The C.A.M. Report
Complementary and Alternative Medicine: Fair, Balanced, and to the Point
  • About this web log

    This blog ran from 2006 to 2016 and was intended as an objective and dispassionate source of information on the latest CAM research. Since my background is in pharmacy and allopathic medicine, I view all CAM as advancing through the development pipeline to eventually become integrated into mainstream medical practice. Some will succeed while others fail. But all are treated fairly here.

  • About the author

    John Russo, Jr., PharmD, is president of The MedCom Resource, Inc. Previously, he was senior vice president of medical communications at, a complementary and alternative medicine website.

  • Common sense considerations

    The material on this weblog is for informational purposes. It is not medical advice or counsel. Be smart, consult your health professional before using CAM.

  • Recent Posts

  • Recent Comments

    Maximize your calcium absorption

    Dr. W. Steven Pray from Southwestern Oklahoma State University in Weatherford has published a good review of calcium supplements for osteoporosis.

    From that article, here are recommendations to ensure you’ll get all the calcium you bargained for.

    How much calcium is in that tablet?

    • Calcium carbonate is the most common form of the element in commercially available supplements.
      • Examples include Caltrate, OsCal, Tums, Viacti.
      • Calcium carbonate contains 40% elemental calcium (the actual amount of calcium in the supplement).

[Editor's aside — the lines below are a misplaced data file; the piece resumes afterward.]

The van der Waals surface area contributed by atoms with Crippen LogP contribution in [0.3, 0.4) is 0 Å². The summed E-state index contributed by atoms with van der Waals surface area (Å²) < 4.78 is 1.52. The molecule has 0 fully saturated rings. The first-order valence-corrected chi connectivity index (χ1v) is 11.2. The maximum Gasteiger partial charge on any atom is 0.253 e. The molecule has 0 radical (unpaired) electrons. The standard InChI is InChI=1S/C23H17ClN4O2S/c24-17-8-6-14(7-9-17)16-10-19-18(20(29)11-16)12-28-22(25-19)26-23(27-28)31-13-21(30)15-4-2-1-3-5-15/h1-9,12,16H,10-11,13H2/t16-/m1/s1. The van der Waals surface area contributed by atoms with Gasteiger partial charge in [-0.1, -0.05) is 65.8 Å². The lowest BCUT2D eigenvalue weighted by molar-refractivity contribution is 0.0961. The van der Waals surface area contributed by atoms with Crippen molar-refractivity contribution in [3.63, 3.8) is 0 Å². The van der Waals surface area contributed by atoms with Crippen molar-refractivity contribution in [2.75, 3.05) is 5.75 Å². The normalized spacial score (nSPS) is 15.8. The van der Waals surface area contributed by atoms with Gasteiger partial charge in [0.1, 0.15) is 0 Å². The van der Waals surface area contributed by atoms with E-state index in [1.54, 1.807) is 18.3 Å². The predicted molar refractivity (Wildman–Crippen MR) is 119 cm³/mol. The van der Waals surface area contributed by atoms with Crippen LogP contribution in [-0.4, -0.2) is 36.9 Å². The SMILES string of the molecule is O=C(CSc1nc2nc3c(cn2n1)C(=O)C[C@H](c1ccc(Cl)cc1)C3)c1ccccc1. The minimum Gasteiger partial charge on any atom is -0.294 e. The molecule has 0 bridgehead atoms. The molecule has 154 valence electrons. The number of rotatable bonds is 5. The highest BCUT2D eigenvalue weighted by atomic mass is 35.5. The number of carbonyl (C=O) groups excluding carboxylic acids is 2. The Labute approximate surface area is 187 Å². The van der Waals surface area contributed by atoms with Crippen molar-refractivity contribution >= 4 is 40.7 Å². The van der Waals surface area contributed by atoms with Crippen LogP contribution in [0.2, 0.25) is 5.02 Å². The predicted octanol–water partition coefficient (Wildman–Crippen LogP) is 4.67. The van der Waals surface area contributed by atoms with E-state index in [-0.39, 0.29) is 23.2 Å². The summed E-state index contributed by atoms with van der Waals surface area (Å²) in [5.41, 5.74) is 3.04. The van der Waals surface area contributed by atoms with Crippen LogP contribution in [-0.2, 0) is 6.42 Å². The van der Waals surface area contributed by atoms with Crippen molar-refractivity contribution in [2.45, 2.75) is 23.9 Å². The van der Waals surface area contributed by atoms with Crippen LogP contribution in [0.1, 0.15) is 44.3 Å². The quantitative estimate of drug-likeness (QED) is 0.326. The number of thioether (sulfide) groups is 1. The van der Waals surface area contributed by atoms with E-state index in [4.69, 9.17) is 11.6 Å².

• Each 1,250 mg of calcium carbonate salt contains 500 mg of elemental calcium
    • An alternative is calcium citrate.
      • Citracal, which is 21% calcium.

    Coral calcium

    • It’s promoted with “outlandish claims” for treatment and prevention of cancer, lupus, multiple sclerosis, and heart disease, on the basis of a purported increased bioavailability.
    • In 2003, the FDA and Federal Trade Commission (FTC) charged marketers of Coral Calcium Supreme and others with making false and unsubstantiated claims.
    • But the misinformation still abounds.
    • The assertion that “cancer is caused by a lack of free oxygen in the body, a ‘fact’ unknown to the real medical profession” is false.

    Vitamin D

    • Essential for absorbing calcium from the gastrointestinal tract and ensuring bone health.
    • Most calcium supplements also include vitamin D.
    • Be careful not to take too much vitamin D.

    The bottom line?
    The review includes a table with the recommended calcium intake for everyone from infants to seniors, including pregnancy.

    9/24/08 18:08 JR

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